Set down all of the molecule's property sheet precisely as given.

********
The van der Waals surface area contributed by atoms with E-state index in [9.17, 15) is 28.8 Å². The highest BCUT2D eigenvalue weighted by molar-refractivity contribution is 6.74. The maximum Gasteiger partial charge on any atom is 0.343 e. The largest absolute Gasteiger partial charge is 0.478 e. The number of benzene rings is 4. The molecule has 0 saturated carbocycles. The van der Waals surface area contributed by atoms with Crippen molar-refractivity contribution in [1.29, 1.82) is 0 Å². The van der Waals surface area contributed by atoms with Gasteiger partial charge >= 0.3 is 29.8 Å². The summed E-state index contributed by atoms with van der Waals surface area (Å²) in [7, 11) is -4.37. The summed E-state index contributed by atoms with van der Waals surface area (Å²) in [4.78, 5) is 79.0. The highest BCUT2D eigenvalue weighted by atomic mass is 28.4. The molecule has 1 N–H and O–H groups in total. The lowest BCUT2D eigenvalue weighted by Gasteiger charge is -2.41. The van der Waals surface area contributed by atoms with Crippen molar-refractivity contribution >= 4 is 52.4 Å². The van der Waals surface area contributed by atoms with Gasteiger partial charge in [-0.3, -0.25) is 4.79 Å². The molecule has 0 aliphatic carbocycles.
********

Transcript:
The van der Waals surface area contributed by atoms with E-state index in [9.17, 15) is 28.8 Å². The highest BCUT2D eigenvalue weighted by molar-refractivity contribution is 6.74. The maximum Gasteiger partial charge on any atom is 0.343 e. The largest absolute Gasteiger partial charge is 0.478 e. The number of benzene rings is 4. The molecule has 0 saturated carbocycles. The van der Waals surface area contributed by atoms with Crippen molar-refractivity contribution in [1.29, 1.82) is 0 Å². The van der Waals surface area contributed by atoms with Gasteiger partial charge >= 0.3 is 29.8 Å². The summed E-state index contributed by atoms with van der Waals surface area (Å²) in [7, 11) is -4.37. The summed E-state index contributed by atoms with van der Waals surface area (Å²) in [4.78, 5) is 79.0. The highest BCUT2D eigenvalue weighted by atomic mass is 28.4. The molecule has 1 N–H and O–H groups in total. The lowest BCUT2D eigenvalue weighted by Gasteiger charge is -2.41. The van der Waals surface area contributed by atoms with Crippen molar-refractivity contribution >= 4 is 52.4 Å². The van der Waals surface area contributed by atoms with Gasteiger partial charge in [-0.3, -0.25) is 4.79 Å². The molecule has 0 aliphatic carbocycles.